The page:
Shot between 1927 and 1938, this film shows the sea side leisure and social activities that were available in the Scarborough region at that time. Included in the film are shots of the South Bay Pool, the Cliff Railway, the Italian Gardens, and a motor cycle race.
This is a film of a family holidaying at an unknown Italian coastal resort.
This is one of a collection of films made by the Selby Cine Club. This film provides a wonderful overview of the town of Selby as it was in 1965 and is accompanied by an interesting historical commentary. It shows pedestrians and traffic in the town centre, many of the shops, and includes the Toll Bridge, the Monday market, the Reverend John Kent giving a tour of the Abbey, the shipyard, the BOCM Mill, and a Council meeting.
This is a film of children at Sutton School for the Deaf, in Hull, on an outing to Flamingo Park and Sewerby.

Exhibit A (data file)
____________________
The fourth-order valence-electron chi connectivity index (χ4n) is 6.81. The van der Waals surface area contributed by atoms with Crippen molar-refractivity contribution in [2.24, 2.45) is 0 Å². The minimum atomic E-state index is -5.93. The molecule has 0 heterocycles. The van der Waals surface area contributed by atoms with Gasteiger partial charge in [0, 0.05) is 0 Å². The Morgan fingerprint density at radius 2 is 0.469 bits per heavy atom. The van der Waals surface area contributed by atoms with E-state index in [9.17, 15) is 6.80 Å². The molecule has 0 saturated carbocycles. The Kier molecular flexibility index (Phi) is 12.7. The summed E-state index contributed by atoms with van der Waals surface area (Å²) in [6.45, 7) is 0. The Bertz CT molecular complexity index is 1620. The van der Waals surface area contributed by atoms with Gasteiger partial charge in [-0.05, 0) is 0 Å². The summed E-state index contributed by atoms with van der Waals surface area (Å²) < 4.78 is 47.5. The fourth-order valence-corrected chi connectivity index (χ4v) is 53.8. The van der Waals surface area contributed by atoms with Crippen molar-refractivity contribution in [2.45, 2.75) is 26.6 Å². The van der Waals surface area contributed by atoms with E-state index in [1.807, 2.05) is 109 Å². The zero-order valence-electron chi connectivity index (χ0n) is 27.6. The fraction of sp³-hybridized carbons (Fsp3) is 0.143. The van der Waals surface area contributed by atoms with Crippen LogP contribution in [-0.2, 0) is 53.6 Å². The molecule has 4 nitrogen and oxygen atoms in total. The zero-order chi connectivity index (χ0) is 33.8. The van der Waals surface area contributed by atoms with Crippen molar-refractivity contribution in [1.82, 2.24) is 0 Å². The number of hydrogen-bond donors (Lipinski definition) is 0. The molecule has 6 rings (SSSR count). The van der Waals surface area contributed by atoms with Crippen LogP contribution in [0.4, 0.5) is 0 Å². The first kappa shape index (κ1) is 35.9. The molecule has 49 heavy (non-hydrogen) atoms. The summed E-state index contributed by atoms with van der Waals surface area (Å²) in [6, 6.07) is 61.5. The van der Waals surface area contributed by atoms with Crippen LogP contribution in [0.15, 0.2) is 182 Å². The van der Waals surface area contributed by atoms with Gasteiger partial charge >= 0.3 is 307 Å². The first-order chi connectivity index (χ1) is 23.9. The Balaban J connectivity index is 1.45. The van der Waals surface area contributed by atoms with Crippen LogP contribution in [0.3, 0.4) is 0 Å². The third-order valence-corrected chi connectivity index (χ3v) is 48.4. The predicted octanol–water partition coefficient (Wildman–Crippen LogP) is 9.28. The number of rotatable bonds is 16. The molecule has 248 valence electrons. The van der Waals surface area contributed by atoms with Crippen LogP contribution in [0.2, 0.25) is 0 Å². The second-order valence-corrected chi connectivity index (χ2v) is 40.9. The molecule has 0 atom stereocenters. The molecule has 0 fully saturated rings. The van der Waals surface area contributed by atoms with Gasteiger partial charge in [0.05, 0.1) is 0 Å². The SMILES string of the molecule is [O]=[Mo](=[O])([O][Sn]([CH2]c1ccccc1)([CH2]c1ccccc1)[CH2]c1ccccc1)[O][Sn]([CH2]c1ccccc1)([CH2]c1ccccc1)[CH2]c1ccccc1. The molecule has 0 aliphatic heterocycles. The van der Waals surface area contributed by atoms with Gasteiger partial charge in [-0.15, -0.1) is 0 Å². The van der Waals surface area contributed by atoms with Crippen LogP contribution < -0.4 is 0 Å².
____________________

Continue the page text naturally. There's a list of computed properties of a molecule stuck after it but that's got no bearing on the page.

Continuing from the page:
This is a film of children at Sutton School for the Deaf, in Hull, putting on a performance of Cinderella.
This is a documentary made by Yorkshire Television, part of the Northern Line series, about the Camphill community in the village of Botton, in the North York Moors. The village is unique in its catering for people with learning difficulties. The programme presents the history and philosophy of the community, based on the principles of Rudolf Steiner, and shows the work and activities of those with learning difficulties and the co-workers, with interviews from both groups.